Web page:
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The Use Of Pain Assessment Tools In Clinical Practice: A Pilot Survey | OMICS International
ISSN: 2167-0846
Journal of Pain & Relief
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The Use Of Pain Assessment Tools In Clinical Practice: A Pilot Survey

Gregory J* and Richardson C
School of Nursing Midwifery and Social Work, University of Manchester, UK
Corresponding Author : Julie Gregory
Jean McFarlane Building
School of Nursing, Midwifery and Social Work
University of Manchester, Oxford Road
Manchester, M13 9PL, UK
Tel: +44(0)161306
E-mail: [email protected]
Received January 17, 2014; Accepted March 16, 2014; Published March 18, 2014
Citation: Gregory J, Richardson C (2014) The Use of Pain Assessment Tools in Clinical Practice: A Pilot Survey. J Pain Relief 3:140. doi: 10.4172/2167-0846.1000140
Copyright: © 2014 Gregory J, et al. This is an open-access article distributed under the terms of the Creative Commons Attribution License, which permits unrestricted use, distribution, and reproduction in any medium, provided the original author and source are credited.

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Abstract

The aim of this study was to identify which pain assessment tools are used in clinical practice. The recognition and assessment of pain is essential to ensure appropriate pain management. There are a number of pain assessment scales and tools available for healthcare professionals to assist patients describe and rate their pain intensity and to help clinicians assess pain, observe behaviours associated with pain and monitor the effectiveness of pain interventions. A short self-administered questionnaire survey of nursing staff was completed by nurses attending a pain management study day at the university and a pain meeting completed the questionnaire. Although no one pain assessment rating scale was used across all the healthcare organisations represented all the nurses indicated that they used one or a number of self-report pain assessment scales in their clinical practice. The Numerical Rating Scales and the Verbal Descriptor Scale were used by the majority of nurses. The use of behavioural pain assessment scales, such as the Abbey pain assessment scale, were used by 42% of the respondents This small survey indicates that verbal self-report pain assessment scales appear to be embedded into clinical practice, but the use of observational pain assessment tools for people with communication difficulties (including dementia) have not been adopted by the majority of organisations represented. This suggests that there is a need toincrease their use in everyday clinical practice. It is important that clinical staff are aware which pain assessment scale is used in their organisation to ensure consistency. Where different pain assessment scales are used for individual patients the scale chosen for an individual patient needs to be documented and communicated to all members of the health care team to ensure consistent use.

Keywords
Pain assessment; Nurses; Observational pain assessment
Background
The formal assessment of pain is important to initiate and evaluate the effectiveness of pain treatments [1-5]. Assessment subjectivity is reduced by using an assessment tool [6]. Two types of pain assessment tools are available, ‘self-report’ and ‘observational or behavioural’ for people who cannot self-report.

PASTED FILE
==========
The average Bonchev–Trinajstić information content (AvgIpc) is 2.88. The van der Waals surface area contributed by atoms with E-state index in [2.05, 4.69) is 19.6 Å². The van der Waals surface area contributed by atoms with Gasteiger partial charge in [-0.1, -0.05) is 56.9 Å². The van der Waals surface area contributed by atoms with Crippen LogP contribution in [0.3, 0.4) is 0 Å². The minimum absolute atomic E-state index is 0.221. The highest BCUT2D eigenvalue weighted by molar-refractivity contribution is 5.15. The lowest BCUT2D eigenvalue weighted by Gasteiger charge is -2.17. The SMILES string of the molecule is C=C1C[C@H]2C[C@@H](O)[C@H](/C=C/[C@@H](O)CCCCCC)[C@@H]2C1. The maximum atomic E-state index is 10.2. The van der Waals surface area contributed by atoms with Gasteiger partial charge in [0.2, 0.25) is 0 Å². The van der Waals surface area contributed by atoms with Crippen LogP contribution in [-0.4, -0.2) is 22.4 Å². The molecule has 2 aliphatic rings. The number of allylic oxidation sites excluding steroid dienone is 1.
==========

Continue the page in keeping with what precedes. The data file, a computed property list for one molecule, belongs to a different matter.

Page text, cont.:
Self-report
Uni-dimensional and multi-dimensional self-report tools are the most reliable measure of pain as long as the person in pain is listened to and believed [7,8]. According to Hjermstad et al. pain intensity is the most clinically relevant dimension of the pain experience; hence it is the most commonly assessed element of pain using uni-dimensional tools [8]. Pain intensity assessment tools include the Visual Analogue Scale (VAS), Numerical Rating Scale (NRS), Verbal Descriptor Scale (VDS), a Numerical Descriptor Scale (NVDS) and the Wong Baker smiley faces.
VAS, NRS and VDS are valid, reliable and appropriate for clinical use [2]. However when compared the NRS, VDS and NVDS to VAS variations in use were found [9]. Different ‘anchor’ descriptors were identified, although no pain was generally used at one end of the scale, a variety of phrases, such as worse pain, or worse pain experience, or worst pain imaginable and intolerable pain were used at the other extremity which suggests that comparison between studies is unreliable [9].
Pain site, intensity, description and effect on function are measured using multi-dimensional tools giving a broader perspective of the pain and how the pain is affecting the sufferer. Multi-dimensional scales include the McGill Pain Questionnaire (MPQ) [10] which is used in palliative care and for the assessment of on-going or chronic pain.
All self-report scales require the ability to: be able to interpret noxious stimuli; understand the question being asked; be able to describe pain; have a memory of painful events; and being able to attribute a score or descriptor to the pain [11]. These require complex cognitive abilities [12] which young children and adults with communication difficulties, impaired conscious level or cognitive impairment may not possess [5]. Self-report is the default position as some people with mild to moderate cognitive impairment can self-report effectively [13] but when self-report is found to be inadequate behavioural pain assessment tools are the next best alternative.
Behavioural pain assessment tools
A number of behavioural pain assessment tools have been devised for people who can’t self-report pain i.e. critical care patients and people with dementia. For example the Critical Care Pain Observation Tool [CPOT], was devised using 105 Intensive Care patients. It consists of four items and scores range from 0-8 [14].
Tools designed to assess pain in people with dementia have tended to use some or all of the six behaviours identified by the American Geriatric Society [AGS], verbalisation, facial expression, body movements, changes in interaction, and changes in activities of living and mental status changes. The Abbey Scale includes six items, producing a score ranging from 0 to 18 [15]. The tool was developed using patients with end stage dementia in 24 Australian Long Term Care Homes. It is recommended for use in the UK by the Royal College of Physicians, British Geriatric Society and British Pain Society [RCP, BGS & BPS] (2007) [16]. The Pain Assessment IN Advanced Dementia (PAINAD) has five items and produces a score out of ten. It was developed with 19 white male patients with advanced dementia in a veteran’s hospital in the USA [17]. PAINAD has become popular and adopted in a variety of settings due to its simple scoring system and there are indications that it is clinically usable [18].